* I got two contracts-- One for Dex in Blue in October, and one for How to Raise an Honest Rabbit, also in October.  Mary-- because she loves me and LOVED this story with all of her formidable strong heart--did a mock-up of a book cover.  We can't actually USE this book cover, because although the model is the guy who inspired Dex, well, we don't have any legal photos for him.  But the mock-up is just gorgeous and I thought I'd share.

* And I'm going to present to you a couple of short conversations that have made my life hilarious:

This one is between Mary and I on text, as I was doing research for, uhm, never mind:

Me: Technical question: how do you clean a flesh-light?
Mary:  Get a new one.  Geez-- go to Home Depot, it's not rocket science!
Me:  It's a SEX-TOY Mary Sue!
Mary:  Mary Sue?  You WITCH!  Wait... a sex toy?  I thought that was a TYPO!

And this one?  This happened when I brought home groceries:

Big T:  I didn't know we had white chocolate strawberries, mom!
Me:  You're very funny-- throw them away... NOW!

And this one?  Squish has been crying over NOTHING lately-- and we've been... well, coping with sarcasm.

Squish:  Mommmmm!  Wah whine blubber picture whimper crushed whine because cry I left it sniffle on the floor, waaaauuugghhhhh!!!!

Me:  Sob and the sky is blue whine and the sun is up whimper and there's birds out there wahhhh and the grass is green sniffle AND THERE'S BUGGGGGGSSSS!!!

Squish:  heh heh heh...

Yup-- that one's gonna learn if it kills us!

And that's all folks!

Sunday, May 27, 2012

*yawn* Break time!

Okay-- the Lane family is definitely enjoying their weekend.  Not in style, mind you-- just enjoying. So far we've seen Battleship (it IS everything you expect it to be-- buy popcorn and savor the moment when Alskaar puts his arm around Taylor Kitsch's shoulder and kisses the top of his head.  I've never seen anything so slashy in my life-- and the fact that they're supposed to be brothers is completely superseded by the fact that in order for a mother to produce both those children, she would have had to be surfing the gene pool in a HARD way!)  and MIB.  (LOVED Men in Black III btw.  Was really awesome.  Better than the second, and Josh Brolin was amazing.)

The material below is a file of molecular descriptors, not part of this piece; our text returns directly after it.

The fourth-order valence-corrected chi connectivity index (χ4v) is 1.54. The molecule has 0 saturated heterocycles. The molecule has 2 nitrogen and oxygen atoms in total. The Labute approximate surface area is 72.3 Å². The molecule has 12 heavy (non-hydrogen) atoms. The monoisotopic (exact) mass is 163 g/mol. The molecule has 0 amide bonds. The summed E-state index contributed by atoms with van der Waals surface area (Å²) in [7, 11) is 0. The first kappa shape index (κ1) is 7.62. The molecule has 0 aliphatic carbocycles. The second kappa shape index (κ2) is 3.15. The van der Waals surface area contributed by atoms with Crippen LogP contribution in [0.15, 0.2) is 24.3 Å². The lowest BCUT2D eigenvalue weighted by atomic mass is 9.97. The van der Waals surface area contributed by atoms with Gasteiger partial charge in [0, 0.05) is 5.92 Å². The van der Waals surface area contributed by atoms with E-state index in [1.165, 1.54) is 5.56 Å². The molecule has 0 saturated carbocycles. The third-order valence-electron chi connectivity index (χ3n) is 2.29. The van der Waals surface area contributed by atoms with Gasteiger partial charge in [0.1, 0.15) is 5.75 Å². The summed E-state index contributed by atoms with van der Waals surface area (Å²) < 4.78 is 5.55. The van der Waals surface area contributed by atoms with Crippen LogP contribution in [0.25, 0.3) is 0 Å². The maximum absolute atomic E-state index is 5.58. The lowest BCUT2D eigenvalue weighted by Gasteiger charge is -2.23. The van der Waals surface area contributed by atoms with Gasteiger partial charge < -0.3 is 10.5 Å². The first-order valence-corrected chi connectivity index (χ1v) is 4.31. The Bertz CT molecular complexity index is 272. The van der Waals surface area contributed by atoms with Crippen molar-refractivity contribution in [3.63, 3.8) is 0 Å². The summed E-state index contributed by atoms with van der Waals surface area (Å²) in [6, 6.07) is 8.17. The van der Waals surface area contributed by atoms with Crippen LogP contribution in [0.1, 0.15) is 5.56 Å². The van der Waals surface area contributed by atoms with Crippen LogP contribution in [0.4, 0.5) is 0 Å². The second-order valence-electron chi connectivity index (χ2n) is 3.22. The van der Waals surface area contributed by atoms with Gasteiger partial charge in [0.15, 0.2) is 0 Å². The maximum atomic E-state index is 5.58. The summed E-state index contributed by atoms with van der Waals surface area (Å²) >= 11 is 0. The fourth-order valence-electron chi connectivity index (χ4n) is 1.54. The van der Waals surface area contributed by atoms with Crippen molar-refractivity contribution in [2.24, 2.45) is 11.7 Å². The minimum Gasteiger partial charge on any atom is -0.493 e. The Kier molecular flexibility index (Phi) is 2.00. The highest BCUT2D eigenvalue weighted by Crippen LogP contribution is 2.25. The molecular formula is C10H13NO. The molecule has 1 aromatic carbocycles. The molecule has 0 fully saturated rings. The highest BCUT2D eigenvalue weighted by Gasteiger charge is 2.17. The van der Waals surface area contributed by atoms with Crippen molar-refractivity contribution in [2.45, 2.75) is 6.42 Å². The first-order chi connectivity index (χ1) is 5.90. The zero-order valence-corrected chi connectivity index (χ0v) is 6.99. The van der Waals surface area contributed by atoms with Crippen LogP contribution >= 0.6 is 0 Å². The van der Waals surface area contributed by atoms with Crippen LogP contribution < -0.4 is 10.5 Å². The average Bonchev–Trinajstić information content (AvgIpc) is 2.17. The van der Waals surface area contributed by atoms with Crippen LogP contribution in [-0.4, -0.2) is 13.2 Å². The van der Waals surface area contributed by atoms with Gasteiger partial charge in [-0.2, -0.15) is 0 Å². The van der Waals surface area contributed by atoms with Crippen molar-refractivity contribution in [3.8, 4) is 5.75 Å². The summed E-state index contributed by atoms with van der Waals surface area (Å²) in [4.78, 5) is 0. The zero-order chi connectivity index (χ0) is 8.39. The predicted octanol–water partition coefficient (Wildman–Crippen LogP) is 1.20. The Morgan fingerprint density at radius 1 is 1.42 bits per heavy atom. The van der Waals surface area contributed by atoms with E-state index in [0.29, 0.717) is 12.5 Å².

I've taken some pictures of fingerless gloves because I finished the sequel to The Winter Courtship of Fur-Bearing Critters, titled How to Raise an Honest Rabbit.  It's Jeremy and Aiden's story and while Jeremy's backstory lends itself to a little bit of sadness, I think we gave our rather sweet tragic rabbit a very cute--and slightly depth-filled storyline.  I know that we see a different side of Aiden in this one-- Craw thinks of him as a golden boy, and he is--but he's also a man with a hidden dominant streak, and exactly what Jeremy needs.  Anyway, my time honored fingerless mitt pattern is included with the story, in three sizes and three yarn weights-- and these are my samples.  The dark green/brown/blue ones that Chicken is wearing is the pair I wrote about in the story-- and it's also a gift for my friend, Andrew Grey.  He sprained his ankle yesterday, and I got to send him a picture of the mitts, since I can't mail them until later:-)